Column: On the Road

Chrysler might find its match under the Tuscan sun
Rob Cleveland

Rob Cleveland

In the continuing saga that is the U.S. automobile industry, we got introduced to a new character in the Chrysler soap opera. Just 15 months after Chrysler’s bitter divorce from Teutonic spouse Daimler AG, it has taken on a new partner: the tall, dark and very Italian automaker Fiat SpA.

Fresh with $4 billion in federal loans and in line to receive another $3 billion, Chrysler has the critics wagging their fingers at this new union like a group of English church ladies passing judgment on the town widow dating just after her spouse expired and her life insurance kicked in. (For a picture of what an English church lady looks like, Google U.S. Sen. Robert Menendez, D-N.J.)

I disagree with Sen. Menedez and his clucking brood. While the federal loans are coming directly out of the tax bucket, they also came with stipulations. Chief among them was that Chrysler fashions a recovery plan that would keep the company viable. Any analyst worth their hefty hourly fees will tell you that Chrysler needed some partnership or merger with another company – its cupboards nearly bare with no products in the pipeline.

Clearly Ford and General Motors are in no position to take on Chrysler’s liabilities, and nearly every automaker is trimming back its U.S. operations. So the last thing anyone already trying to sell cars in the U.S. needs is, you know, more cars. Not having an MBA personally, perhaps someone with more secondary education than me can make a more compound argument to the contrary, but I would imagine that already having more of something no one wants makes getting even more of it a bad business move.

Luckily, Fiat has no sales in the U.S. after limping out of the market in the ’80s due to low volume and a reputation for some of the most high maintenance automobiles on the road.

Make no mistake. If Fiat, or another car company was coming to America with the promise of new hope and new jobs, the federal and state governments would be ripping open their wallets promising billions of dollars in tax abatements (not loans but outright cash) just to get those companies in the door, as they have done in Alabama, Tennessee, South Carolina and in nearly every occasion where automakers have set up shop in the last five years. Fiat just is getting their stipend a different way. When major industries come into a market, the first thing you will see is an outstretched hand, palm up.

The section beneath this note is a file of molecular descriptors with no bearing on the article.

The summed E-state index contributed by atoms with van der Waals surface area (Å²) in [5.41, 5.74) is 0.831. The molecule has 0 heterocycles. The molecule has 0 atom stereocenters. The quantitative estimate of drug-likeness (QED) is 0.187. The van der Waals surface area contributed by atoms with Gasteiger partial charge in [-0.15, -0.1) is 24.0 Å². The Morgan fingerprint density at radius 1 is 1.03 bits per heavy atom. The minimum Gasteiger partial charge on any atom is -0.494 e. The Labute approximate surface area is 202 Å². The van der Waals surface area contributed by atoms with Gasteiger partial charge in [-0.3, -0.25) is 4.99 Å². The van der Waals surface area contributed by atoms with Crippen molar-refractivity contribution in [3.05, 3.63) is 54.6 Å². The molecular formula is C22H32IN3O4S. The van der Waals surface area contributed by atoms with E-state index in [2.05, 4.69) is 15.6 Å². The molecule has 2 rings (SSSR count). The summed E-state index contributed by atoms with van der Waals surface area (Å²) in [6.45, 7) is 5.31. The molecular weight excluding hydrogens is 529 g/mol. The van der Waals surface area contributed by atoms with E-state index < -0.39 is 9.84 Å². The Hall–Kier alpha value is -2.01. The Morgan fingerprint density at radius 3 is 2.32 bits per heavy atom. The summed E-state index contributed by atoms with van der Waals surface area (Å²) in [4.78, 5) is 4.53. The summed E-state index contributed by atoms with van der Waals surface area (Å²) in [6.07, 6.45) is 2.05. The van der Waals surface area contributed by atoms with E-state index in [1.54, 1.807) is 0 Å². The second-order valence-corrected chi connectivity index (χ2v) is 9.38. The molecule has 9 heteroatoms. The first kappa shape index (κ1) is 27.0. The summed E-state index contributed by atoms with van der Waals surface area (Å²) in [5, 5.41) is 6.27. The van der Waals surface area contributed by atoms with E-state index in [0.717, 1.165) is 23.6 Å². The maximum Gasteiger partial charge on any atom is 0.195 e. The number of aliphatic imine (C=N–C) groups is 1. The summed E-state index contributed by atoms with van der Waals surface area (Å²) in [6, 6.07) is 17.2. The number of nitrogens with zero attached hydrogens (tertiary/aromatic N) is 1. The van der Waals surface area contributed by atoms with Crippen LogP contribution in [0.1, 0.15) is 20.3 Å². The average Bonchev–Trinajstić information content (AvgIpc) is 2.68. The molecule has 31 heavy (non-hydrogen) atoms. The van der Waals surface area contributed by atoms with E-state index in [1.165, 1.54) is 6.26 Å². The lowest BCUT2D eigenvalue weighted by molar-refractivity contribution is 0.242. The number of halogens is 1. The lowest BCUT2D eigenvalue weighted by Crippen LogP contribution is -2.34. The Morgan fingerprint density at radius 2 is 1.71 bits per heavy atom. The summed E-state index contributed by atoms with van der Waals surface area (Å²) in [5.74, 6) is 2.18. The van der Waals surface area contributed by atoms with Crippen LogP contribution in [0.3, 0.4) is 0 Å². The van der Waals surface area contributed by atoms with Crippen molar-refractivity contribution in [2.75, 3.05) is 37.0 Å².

Fiat may not be generating brand new jobs south of the Mason-Dixon line, but by offering Chrysler a lifeline, and looking towards retooling existing Chrysler facilities, they are preserving quite a few manufacturing jobs here up North already on the bubble. These days, that is about as good a deal as the American taxpayer is going to get – better than our TARP funds being used to buy “commodes” with gold inlay at Merrill Lynch. (As a side note, if GM’s CEO Rick Wagoner spent $35,000 to buy a toilet by another name for his office, he’d be in jail right now. Count on it.)

With this tie in, Chrysler has immediate access to Fiat’s engines, transmissions and vehicle platforms, giving Chrysler a battery of new cars to bring to the U.S. without spending billions in R&D, design and development costs. Recent press says that as many as seven new vehicles could hit showrooms in two years, with a combination of Fiat and Chrysler-badged products.

Of course Fiat gets something too: access to a U.S. dealer network. Right now Fiat sells about 450,000 units worldwide – they need to sell over 550,000 to stay in the game long term. The deal opens up Chrysler’s dealerships to Fiat and its Alfa Romeo division, creating a nearly instant new market for Fiat for the stroke of a pen.